Getting "the blues" can, quite possibly, raise the risk of heart disease significantly... Brenda Penninx, a gerontologist at Wake Forest University, followed 2,900 patients, with and without heart disease, for four years to trace the effects of depression. At the end of the study, she found that patients with major depression were almost four times as likely to die of heart disease than those patients who did not suffer from depression, regardless of whether or not they had a history of cardiac problems. Even patients with mild depression experienced a fatality rate 50 percent higher than normal.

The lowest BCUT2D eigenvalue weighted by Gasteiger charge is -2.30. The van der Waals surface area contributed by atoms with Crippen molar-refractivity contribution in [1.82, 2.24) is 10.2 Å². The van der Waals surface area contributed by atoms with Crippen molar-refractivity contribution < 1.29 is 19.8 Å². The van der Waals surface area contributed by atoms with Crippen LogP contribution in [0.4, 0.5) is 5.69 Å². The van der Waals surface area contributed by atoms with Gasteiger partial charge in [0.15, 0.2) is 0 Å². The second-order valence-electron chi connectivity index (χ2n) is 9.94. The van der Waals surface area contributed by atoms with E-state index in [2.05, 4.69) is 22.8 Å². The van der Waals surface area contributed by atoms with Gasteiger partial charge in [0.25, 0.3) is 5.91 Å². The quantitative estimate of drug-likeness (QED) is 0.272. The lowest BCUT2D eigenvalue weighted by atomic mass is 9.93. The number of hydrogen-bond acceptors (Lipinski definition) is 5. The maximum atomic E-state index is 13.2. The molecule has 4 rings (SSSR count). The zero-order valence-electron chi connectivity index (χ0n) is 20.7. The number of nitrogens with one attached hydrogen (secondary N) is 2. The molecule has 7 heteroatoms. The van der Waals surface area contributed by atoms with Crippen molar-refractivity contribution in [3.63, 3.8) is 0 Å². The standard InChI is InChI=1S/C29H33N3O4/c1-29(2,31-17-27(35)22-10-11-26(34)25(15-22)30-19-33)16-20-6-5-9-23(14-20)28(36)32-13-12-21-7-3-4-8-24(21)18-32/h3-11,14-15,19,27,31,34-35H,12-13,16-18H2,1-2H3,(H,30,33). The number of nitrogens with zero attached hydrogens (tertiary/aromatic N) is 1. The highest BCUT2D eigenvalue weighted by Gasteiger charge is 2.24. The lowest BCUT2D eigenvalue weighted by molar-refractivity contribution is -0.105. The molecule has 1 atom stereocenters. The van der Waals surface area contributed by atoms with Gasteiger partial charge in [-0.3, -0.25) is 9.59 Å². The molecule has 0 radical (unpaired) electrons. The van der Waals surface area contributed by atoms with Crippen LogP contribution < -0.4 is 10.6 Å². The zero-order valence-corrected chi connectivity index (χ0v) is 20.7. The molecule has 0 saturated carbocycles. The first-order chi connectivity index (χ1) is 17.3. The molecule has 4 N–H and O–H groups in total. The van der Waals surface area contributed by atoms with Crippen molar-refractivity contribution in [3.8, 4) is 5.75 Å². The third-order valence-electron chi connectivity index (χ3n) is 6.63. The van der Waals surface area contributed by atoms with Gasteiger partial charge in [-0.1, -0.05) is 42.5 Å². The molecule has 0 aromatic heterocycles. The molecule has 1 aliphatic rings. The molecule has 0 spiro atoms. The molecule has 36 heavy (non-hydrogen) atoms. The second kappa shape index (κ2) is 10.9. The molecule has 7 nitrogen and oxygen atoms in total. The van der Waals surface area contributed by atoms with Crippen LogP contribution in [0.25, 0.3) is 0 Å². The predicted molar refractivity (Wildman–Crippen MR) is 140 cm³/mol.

Depression often means stress, and stress triggers and outpouring of the hormone cortisol, which can cause your heart rate and blood pressure to increase. That response, happening over and over again, can be deadly. Hormones are not the only cause for the inner turmoil. Depressed people are usually less active and less likely to seek medical treatment. All of these can put someone at tremendous risk for life-threatening heart problems.
[The Institute of Nutrititional Science Journal, Vol. 5.8, July/August 2001]